Portlanders are ridiculously spoiled in terms of food options, but sometimes we can’t even believe how lucky we are to have places like Tabor Bread right in our backyard. Owner Tissa Stein has transformed an old medical building on SE 51st and Hawthorne into a cozy haven from the rain. With exposed beams, a gorgeous wood-fired oven on display and the smell of warm bread in the air, we were smitten from the moment we stepped inside. Tabor Bread is the first bakery in Portland to mill its flour in-house and bake all of the bread in a wood-fired oven. It’s also (probably) the only bakery in Portland that has a 22-year-old baker prodigy at the helm! The result? Incredibly wholesome and deliciously fresh bread that we thought was only possible in our dreams. Along with the bread, you must try the soup (2 soups daily), sandwiches (like Olympic Provisions sweetheart ham and Gruyere cheese on a fresh baguette or peanut butter and house-made preserves on spelt), savory bread pudding, whole grain pastries (like scones, cookies and weekend-only sticky buns) and a cup of Spella Caffe coffee to wash it all down. All of the ingredients are sourced locally, with the grains coming from Camas Country Mill in Eugene. Tabor Bread has only been open for a few weeks, but it already feels like an indispensible part of the neighborhood. Stop in and say hello to Tissa and her wonderful team! We did, and here’s what she had to say:
E+E: Tell us a little bit about your background and your journey to opening Tabor Bread.
Tissa Stein: About 20 years ago, I bumped into a man who was baking bread in the town where I lived. He baked a very simple whole wheat bread that he milled the flour for himself, once a week in a wood-fired oven, and he hand-delivered the bread to his friends. I had 2 small kids, so I always looking for healthy food for them, and this bread was such a hit with my kids and I loved it as well so it became a staple of our diet. Because he was baking it in a wood-fired oven, I got intrigued with the whole idea of a wood-fired oven. His name is Alan Scott and he kind of put wood-fired ovens on the map in this country. He designed them and built them, so I decided to have him build me one. I built a small one on my property in Sonoma County, California, and I baked in it casually, not with any kind of commercial intention. And then a friend of mine decided to start working at recipes and baking in it more formally; he was kind of in a career change. We started having a weekly bake, like my friend Alan. We just put a table at the end of the driveway with a “bread for sale” sign. Our little bake day got so popular that we had people driving from across the county to get the bread every week. So my friend who worked up the recipes decided that this was going to be his new career. He looked for a new location and he built a big oven, and I helped him get it started, and it’s (Wild Flour Bread) still going strong, it’s a really cool place. And then, I moved up to Portland and I just needed a project. So I thought, well, it’s been done once, it was successful; this would be a good time and place to do it in again, so that’s how Tabor Bread happened.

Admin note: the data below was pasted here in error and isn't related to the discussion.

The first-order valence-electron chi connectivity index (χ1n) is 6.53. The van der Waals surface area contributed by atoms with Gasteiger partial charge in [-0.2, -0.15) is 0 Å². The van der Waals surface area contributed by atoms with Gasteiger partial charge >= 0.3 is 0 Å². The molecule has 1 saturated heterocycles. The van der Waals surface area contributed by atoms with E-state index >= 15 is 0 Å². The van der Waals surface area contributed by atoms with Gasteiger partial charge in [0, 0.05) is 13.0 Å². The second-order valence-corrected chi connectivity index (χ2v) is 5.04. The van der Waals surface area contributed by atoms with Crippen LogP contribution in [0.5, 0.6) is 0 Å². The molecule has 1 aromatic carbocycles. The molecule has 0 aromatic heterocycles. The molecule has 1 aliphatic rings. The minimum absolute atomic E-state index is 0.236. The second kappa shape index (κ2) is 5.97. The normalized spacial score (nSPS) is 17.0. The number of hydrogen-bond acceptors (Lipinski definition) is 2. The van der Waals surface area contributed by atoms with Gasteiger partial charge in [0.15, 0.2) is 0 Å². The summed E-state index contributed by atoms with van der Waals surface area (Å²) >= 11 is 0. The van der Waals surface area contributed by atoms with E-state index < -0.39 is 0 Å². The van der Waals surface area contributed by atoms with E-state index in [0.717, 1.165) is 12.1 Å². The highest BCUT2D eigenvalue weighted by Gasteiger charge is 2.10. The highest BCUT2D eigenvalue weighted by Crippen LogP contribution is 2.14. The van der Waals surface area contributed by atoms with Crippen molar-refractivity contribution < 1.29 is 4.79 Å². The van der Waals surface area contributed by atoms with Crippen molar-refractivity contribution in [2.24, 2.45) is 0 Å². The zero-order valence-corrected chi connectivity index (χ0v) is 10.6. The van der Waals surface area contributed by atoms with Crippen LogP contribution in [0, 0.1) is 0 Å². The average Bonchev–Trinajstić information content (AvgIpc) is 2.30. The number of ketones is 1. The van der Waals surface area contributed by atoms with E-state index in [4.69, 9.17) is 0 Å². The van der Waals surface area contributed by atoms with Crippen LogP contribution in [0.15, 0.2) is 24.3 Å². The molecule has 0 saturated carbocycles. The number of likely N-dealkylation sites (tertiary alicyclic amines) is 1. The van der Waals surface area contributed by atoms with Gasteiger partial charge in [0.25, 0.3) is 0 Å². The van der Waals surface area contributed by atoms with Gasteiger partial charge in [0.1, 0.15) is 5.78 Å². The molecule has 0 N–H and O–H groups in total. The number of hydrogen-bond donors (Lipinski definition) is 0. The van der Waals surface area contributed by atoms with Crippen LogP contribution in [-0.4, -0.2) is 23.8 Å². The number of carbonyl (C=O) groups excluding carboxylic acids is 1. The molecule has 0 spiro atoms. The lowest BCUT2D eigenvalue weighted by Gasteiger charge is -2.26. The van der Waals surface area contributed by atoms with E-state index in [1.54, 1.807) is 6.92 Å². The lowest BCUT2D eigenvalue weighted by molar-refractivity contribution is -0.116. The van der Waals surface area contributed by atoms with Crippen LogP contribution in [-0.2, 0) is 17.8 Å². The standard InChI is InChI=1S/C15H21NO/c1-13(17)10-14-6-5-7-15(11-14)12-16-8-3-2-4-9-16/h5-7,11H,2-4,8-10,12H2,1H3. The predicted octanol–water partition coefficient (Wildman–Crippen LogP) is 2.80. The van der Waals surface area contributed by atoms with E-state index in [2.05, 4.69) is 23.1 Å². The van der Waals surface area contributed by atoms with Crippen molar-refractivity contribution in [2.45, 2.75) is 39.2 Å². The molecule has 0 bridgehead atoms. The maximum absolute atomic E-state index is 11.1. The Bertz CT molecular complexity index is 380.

E+E: What brought you to Portland?
TS: Well, dear friends first of all. I ended up selling that property with that oven on it and found myself in Portland, having visited here for years and finally deciding to move here. And then honestly, one of the attractions was the Argentine tango scene here. Did you know Portland was a destination for Argentine tango? You’ll notice the wood floor. That’s because the sort of background theme for this space is to be able to have tango events here. We’ll probably open it up once a week for tango classes in the future.
E+E: We did not know that actually. Real question…what do you do with any leftover bread?
TS: We sell day-old bread at a 25% discount. We’re closed Monday and Tuesday, and on Mondays, if we have bread leftover, I put a table out front and people can self-serve—there’s a basket full of envelopes and they put the money in the mail slot. I’ve had incredible success with that—I sell everything I put out there, they love it. It’s steeply discounted, so it’s a good deal, because the bread holds up really well.
E+E: What’s your favorite thing on the menu?
TS: I love the breads; my favorite is the Fife Boule. It’s just a really beautiful 100% whole wheat bread that tastes fantastic. Just toasted it’s amazing, it lasts for a really long time. It’s really flavorful and full of nutrition.
E+E: Why is having an in-house mill so important to you?
TS: It just makes such a difference with whole grains. The minute you mill the grains, all the oils that are contained in there start to decompose, so you’re losing flavor and nutrition when it sits on the shelf. A lot of the flavor in our bread has to do with our freshly-milled flours.
5051 SE Hawthorne Blvd
Portland, OR 97215
Written by: Lauren Kodiak